Given the rapidly developing COVID-19 situation globally and in the region, as well as a heightened risk of community transmission, all mosques in Singapore have been closed until further notice and Friday prayers have been suspended
Masjid Al-Abrar is one of Singapore’s oldest mosques. Also known as Masjid Chulia or Kuchu Palli, this mosque was gazetted as a national monument in 1974.
This monument is of significance because it honours the Chulia immigrants who resided in the area during the colonial time of Singapore.
Masjid Al-Abrar, Prayer & Opening Hours, Telok Ayer Street, Singapore
The mosque started as a small hut in 1827, and it was given the nickname, Kuchu Palli, which means ‘hut mosque’ in Tamil. The immigrants often came to the hut not just to pray, but to hold community gatherings and socialise.
It wasn’t until 1850 that the brick mosque was built, and it took five years to complete. From 1986 to 1989, it underwent several renovations. Eventually, it saw the addition of a new floor and a jack roof, as well as a shelter between the prayer hall and entrance gate. These changes then allowed the mosque to accommodate as many as 800 worshippers at any time.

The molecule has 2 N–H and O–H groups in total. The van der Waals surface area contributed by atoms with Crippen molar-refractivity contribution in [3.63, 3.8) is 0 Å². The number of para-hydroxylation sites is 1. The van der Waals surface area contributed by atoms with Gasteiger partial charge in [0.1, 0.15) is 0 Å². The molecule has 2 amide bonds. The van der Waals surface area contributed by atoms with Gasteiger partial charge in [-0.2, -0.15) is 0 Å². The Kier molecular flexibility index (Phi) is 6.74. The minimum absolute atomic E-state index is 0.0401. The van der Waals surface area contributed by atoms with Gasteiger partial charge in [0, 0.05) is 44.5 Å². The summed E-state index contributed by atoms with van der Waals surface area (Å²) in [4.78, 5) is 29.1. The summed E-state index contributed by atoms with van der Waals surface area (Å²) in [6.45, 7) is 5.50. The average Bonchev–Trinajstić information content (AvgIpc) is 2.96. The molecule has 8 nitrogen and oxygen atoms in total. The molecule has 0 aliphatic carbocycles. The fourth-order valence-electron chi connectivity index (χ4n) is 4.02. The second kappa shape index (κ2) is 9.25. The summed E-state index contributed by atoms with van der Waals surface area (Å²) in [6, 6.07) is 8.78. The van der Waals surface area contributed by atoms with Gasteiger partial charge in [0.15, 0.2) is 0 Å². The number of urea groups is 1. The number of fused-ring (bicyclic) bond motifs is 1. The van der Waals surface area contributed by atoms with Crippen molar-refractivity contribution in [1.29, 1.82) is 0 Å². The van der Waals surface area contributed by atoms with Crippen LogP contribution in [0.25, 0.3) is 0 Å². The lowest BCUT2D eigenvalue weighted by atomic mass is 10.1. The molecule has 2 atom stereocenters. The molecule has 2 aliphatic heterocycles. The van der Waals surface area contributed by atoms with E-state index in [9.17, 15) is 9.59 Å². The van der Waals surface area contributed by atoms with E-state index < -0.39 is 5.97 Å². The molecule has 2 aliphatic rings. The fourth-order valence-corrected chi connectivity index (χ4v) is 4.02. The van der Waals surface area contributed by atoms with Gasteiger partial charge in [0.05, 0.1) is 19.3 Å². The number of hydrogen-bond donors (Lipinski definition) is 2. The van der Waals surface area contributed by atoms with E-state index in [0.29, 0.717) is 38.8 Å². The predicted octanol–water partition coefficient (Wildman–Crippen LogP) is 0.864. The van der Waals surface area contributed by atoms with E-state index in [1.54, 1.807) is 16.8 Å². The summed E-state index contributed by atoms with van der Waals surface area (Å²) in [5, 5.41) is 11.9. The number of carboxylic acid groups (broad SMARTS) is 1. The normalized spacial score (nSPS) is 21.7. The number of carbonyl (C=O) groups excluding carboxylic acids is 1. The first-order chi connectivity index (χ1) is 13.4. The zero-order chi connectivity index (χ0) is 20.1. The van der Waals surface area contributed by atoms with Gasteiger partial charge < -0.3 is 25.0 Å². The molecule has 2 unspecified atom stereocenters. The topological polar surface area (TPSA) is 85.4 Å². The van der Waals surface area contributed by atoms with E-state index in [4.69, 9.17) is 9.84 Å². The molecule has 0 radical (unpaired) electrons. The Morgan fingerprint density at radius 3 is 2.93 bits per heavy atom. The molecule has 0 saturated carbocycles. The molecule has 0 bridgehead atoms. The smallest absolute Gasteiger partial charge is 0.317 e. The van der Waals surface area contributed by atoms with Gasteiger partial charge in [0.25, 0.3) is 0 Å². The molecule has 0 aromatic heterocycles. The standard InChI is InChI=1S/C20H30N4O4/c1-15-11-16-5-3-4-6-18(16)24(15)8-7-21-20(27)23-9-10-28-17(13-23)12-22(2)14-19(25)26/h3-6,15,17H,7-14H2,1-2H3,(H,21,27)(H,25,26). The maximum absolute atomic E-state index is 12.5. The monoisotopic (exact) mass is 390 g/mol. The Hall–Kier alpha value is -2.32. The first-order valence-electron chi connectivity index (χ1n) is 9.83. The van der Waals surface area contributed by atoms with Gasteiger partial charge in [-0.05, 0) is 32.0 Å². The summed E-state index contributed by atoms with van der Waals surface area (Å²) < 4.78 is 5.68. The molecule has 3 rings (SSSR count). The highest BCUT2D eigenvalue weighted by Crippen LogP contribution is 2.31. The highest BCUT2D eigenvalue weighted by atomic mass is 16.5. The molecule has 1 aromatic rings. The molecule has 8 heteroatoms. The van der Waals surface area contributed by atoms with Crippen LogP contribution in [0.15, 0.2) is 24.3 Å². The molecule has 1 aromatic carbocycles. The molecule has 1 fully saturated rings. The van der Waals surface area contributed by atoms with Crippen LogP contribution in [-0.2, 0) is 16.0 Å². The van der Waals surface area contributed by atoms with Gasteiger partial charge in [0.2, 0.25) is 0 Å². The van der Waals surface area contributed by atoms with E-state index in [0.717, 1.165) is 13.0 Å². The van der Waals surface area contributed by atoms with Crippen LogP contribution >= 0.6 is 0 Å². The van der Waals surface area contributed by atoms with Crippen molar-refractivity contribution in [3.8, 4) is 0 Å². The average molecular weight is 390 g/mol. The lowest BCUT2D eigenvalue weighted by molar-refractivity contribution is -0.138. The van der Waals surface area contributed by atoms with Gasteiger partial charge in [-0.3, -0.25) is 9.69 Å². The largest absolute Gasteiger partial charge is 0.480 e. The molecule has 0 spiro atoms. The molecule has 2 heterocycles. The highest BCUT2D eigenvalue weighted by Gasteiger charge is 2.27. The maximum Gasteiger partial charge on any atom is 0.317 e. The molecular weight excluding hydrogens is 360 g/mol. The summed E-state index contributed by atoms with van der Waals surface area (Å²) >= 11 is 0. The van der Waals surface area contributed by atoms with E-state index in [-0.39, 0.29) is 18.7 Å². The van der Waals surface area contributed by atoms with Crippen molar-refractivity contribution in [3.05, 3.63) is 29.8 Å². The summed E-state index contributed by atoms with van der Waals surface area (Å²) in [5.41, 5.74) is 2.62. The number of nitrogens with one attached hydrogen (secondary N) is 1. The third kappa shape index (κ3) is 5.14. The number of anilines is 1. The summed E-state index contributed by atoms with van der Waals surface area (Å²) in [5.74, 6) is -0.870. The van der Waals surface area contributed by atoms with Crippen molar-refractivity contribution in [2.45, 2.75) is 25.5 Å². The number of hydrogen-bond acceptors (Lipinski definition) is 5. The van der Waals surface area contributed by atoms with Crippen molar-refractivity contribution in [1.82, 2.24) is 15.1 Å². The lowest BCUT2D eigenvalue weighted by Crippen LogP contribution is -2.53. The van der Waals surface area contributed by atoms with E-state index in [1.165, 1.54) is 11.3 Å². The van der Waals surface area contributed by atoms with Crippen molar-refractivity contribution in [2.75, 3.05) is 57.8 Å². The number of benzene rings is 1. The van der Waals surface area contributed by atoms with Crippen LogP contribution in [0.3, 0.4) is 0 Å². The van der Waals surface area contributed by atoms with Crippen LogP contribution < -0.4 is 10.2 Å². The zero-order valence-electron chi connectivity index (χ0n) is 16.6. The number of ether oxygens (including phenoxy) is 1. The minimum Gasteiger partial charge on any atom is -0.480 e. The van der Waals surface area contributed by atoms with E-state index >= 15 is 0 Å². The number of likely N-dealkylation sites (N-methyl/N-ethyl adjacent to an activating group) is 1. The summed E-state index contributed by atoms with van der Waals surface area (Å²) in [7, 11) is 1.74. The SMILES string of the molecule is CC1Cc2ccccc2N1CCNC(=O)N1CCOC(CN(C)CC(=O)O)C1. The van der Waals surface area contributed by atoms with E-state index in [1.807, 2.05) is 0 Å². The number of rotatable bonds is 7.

One of the most striking features of Masjid Al-Abrar is its use of European Neoclassical design elements. Doric columns line the prayer hall, while vibrant glass panels enhance the fan lights on top of the French windows. A beautiful blue glass panel, found atop the mihrab (used to indicate the direction to Mecca), is inscribed with an important verse in Arabic. The mosque design also helps it stand out from the shophouses nearby.
Today, the mosque serves much of Singapore’s Indian Muslim community. Many other worshippers from other communities also come to say their prayers at the mosque; particularly on Fridays.
The Masjid Al-Abrar is located at 192 Telok Ayer Street in Singapore.